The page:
Crate Pro 6

Technical White Paper

Perspectives and Dimensions


Crate Pro states dimensions differently depending on the item, component, panel or container being referenced.

Although it's not technical sounding, 'thing' is used in this document to refer to a tangible item. Any reasonable synonyms have specific meanings, some of which will be explained here.

This document is important in understanding how things in Crate Pro are referenced and how their dimensions are calculated. A residential door panel for a house, for example, will have a particular length and width, however once the door panel is shaped, framed and hung from hinges, the opening that the door fills is often considered to be the height and width. You may be familiar with many of the perspectives and dimensions used in crating however Crate Pro has a specific and unique way of conveying them to the user.

Item: An Item is a raw material and is referenced as a stand-alone thing, not used on any crate or as any part of a design. The length, width and thickness of an Item is defined by local standards. They are the only things defined in this document that don't require special explanation. Items are accounted for in Inventory and are added to crate or pallet designs. Once added to a design, an Item becomes a Component. The same Item may be used in many places on a single crate such as 1/4" plywood that is used on all six panels. Once applied to a design, all instances of an Item are a Material. Since a Material is simply a collection of all like Items, they don't have a unique perspective and aren't further discussed here.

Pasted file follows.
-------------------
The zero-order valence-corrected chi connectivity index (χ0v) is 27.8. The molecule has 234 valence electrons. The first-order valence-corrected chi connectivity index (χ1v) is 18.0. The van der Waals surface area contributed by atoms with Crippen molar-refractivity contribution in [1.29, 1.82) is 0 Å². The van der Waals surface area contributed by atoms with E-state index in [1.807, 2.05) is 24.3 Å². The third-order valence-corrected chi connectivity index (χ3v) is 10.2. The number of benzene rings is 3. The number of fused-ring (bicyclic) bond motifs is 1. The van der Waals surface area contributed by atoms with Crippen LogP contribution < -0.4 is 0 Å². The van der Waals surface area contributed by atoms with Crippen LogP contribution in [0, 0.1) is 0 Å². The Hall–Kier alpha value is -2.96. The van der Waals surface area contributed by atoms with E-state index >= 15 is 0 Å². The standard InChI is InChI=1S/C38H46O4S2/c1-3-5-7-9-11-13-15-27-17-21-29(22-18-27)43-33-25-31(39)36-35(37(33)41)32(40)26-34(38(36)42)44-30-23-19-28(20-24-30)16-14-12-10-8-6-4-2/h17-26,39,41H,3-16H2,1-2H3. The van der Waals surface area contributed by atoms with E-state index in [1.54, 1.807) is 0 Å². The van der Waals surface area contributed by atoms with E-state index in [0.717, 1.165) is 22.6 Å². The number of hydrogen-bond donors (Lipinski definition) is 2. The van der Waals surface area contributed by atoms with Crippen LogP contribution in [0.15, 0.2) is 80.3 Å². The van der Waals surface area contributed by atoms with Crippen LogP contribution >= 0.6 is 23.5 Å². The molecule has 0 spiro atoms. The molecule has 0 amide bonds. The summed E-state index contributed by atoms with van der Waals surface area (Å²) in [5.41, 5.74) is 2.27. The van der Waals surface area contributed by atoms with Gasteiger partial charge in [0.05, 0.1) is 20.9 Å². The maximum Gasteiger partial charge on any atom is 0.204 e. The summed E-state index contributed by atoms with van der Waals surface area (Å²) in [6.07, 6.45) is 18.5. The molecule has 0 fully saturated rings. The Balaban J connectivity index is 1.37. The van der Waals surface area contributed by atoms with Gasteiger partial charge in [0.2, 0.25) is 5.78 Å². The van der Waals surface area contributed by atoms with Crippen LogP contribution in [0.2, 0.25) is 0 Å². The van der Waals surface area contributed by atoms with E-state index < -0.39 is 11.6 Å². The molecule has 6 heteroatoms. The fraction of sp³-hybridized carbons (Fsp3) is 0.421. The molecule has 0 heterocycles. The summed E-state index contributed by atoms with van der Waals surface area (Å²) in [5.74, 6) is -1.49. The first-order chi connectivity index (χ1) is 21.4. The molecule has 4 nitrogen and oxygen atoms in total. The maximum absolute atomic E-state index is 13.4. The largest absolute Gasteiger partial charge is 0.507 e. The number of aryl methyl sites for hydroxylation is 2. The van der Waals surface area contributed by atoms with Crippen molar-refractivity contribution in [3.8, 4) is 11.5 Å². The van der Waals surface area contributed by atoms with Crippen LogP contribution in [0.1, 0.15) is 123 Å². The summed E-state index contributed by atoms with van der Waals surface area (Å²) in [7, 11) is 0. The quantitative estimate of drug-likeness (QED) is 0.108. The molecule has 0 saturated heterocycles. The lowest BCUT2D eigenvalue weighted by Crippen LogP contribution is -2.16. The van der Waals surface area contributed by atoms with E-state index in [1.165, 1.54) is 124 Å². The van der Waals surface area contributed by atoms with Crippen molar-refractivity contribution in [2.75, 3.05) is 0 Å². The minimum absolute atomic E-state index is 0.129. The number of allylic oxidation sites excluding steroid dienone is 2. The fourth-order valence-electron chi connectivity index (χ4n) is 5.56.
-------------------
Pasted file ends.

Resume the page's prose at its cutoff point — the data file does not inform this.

Component: A Component is an Item that has been added to a design in a specific location*. The Top Plywood, Skids, and Side Panel Left Vertical Cleat are three examples of Components. The name of a Component identifies its specific** placement on a crate or pallet. Since crates have a Front Side and an Aft Side, there are typically 2 Side Panel Left Vertical Cleat Components on one crate. A Components thickness is always measured from the inside of the crate to the outside. (On pallets, the thickness, length and width are all inherited from the Item.) A 4x6" Header, for example, is a Component of the Base Panel so when a 4x6" lumber Item is applied as the Header, the Header is then 5-1/2" thick.

When referring to a lumber Component, the length is the cut length of the lumber Item. The width is the third, remaining dimension.

Some Components may not explicitly have a stated length or width, or their length and width are inherited by the panel that they are attached to. Dimensions for foam padding, for example, is often stated as Left-to-Right or Front-to-Aft in reference to their orientation in relation to the crate as a whole. Because a foam Item (raw sheet material) doesn't have a preferential orientation, nor do the dimensions of the cut Component necessarily match any other dimension, call-outs such as Front-to-Aft reduce confusion.

*Components that are added as Other Packing Items aren't assigned a position by Crate Pro however you as the user can identify how their dimensions will affect your design.

**Component placement isn't always specific. For example, Crate Pro doesn't specify exactly where Intermediate Support Cleats are applied however it's reasonable to consider that Top Panel Intermediate Support Cleats will be positioned within the Top Panel Framing Cleats.